SM397: Gestures

Harp Technique
Simon Chadwick

Cover ImageThis book gives a whole palette of techniques to make your harp playing more expressive and articulated. Subtitled “Harp technique from old Irish, Welsh & Scottish tradition”, the book presents annotated editions of the lists of fingerings and grace notes from the Robert ap Huw manuscript, and from Edward Bunting’s 1840 book, The Ancient Music of Ireland. These are then brought up to date for present day harpers, with a detailed description of how to play a comprehensive selection of gestures, based on and expanding on the ones presented in the historical sources. Additional sections give discussions of performance and interpretation, and examples from three different tunes are presented and the use of gestures to perform them is described.

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Introduction (part)

The system of gestures is one of the ‘secrets’ of historical Irish and British harp technique. It takes some time to learn the gestures, but the results can be startling, especially to modern harp piayers who have not come across them be ore.

The historical harp traditions of Ireland, Scotland and Wales p reserve a lot of interesting information about ancient native idiom, style and technique. It is possible that they represent the tail end of much more widespread European indigenous traditions that died out or changed with the spread of fashionable art music in the late medieval, Renaissance, baroque and classical periods of music.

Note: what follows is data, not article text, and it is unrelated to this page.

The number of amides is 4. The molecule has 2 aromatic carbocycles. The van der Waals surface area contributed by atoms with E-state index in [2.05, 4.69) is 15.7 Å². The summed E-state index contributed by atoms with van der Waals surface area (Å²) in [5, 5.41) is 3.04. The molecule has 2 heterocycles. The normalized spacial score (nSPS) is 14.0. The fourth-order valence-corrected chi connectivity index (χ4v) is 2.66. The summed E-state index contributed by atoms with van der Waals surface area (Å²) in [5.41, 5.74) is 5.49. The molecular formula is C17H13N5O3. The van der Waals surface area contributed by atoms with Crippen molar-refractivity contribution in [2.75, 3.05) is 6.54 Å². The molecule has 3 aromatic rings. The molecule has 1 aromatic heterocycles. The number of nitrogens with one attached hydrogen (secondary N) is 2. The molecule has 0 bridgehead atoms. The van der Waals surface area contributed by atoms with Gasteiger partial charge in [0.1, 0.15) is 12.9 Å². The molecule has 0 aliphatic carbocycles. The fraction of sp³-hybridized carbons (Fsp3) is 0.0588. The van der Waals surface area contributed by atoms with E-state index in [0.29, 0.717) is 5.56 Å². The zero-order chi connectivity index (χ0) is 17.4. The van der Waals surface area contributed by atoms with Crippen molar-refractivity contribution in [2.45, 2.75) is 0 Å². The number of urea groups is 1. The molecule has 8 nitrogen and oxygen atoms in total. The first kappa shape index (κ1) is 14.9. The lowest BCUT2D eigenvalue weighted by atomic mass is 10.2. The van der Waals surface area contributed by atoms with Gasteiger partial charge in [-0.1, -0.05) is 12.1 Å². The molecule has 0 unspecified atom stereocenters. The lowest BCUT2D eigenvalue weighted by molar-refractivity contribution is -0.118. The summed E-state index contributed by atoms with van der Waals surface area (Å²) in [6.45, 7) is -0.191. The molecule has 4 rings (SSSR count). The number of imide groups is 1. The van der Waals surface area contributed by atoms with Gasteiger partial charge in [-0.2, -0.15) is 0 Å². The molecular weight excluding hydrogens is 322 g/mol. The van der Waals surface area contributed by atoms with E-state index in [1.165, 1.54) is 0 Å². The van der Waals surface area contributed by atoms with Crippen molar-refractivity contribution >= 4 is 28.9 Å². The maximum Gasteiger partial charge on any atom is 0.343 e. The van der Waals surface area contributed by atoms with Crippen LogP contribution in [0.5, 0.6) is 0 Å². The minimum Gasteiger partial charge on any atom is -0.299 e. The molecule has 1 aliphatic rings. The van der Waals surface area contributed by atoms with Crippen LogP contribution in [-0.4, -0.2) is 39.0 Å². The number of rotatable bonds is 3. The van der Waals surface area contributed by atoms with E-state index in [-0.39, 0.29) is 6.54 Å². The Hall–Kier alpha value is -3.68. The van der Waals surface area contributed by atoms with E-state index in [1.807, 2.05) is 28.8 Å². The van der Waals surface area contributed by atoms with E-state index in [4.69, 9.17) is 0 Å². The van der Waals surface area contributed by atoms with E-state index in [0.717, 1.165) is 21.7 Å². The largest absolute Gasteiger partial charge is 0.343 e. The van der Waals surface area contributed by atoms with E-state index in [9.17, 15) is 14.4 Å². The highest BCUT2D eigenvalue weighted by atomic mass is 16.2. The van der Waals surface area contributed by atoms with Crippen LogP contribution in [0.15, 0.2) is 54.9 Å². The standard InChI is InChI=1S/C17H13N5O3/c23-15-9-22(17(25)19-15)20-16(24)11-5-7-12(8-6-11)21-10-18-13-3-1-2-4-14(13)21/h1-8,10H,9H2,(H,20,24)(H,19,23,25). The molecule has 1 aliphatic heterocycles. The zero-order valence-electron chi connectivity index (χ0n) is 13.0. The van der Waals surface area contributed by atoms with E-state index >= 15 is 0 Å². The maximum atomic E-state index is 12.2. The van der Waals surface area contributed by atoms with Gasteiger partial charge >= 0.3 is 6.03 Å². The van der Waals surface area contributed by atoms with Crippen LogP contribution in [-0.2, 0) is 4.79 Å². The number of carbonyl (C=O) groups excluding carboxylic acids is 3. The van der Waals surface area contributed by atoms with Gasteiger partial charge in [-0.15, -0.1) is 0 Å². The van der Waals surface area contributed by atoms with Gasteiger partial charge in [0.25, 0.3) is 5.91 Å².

These native harp traditions all became extinct hundreds of years ago. The Welsh harp tradition known as cerdd dant (the art of the string) died out in the 17th century; in Scotland, the Gaelic harp had disappeared by the mid i8th century, while in Ireland it started on into the 19th century. But none of the old players was recorded on wax cylinder, and only one, Patrick Byrne, was photographed.

The reason why the traditions died out, I think, is that they were archaic remnants of much older strands of European learned culture. I suspect that in earlier medieval times, this is the kind of tradition that was common across Europe. As literate learning took over, and developed through the centuries from medieva times right through to the 19th and 20th centuries, the older oral learning was displaced; and became confined more and more to the edges .........

Library Information

Title: Gestures
Format: Bound
Size: A5
Total Pages: 94
Weight: 160gm
ISMN: Not issued
Our Ref: SM397
Publisher: Early Gaelic Harp Info
Edition/Year: First Edition 2012
Origin: UK

Sample page

Sample page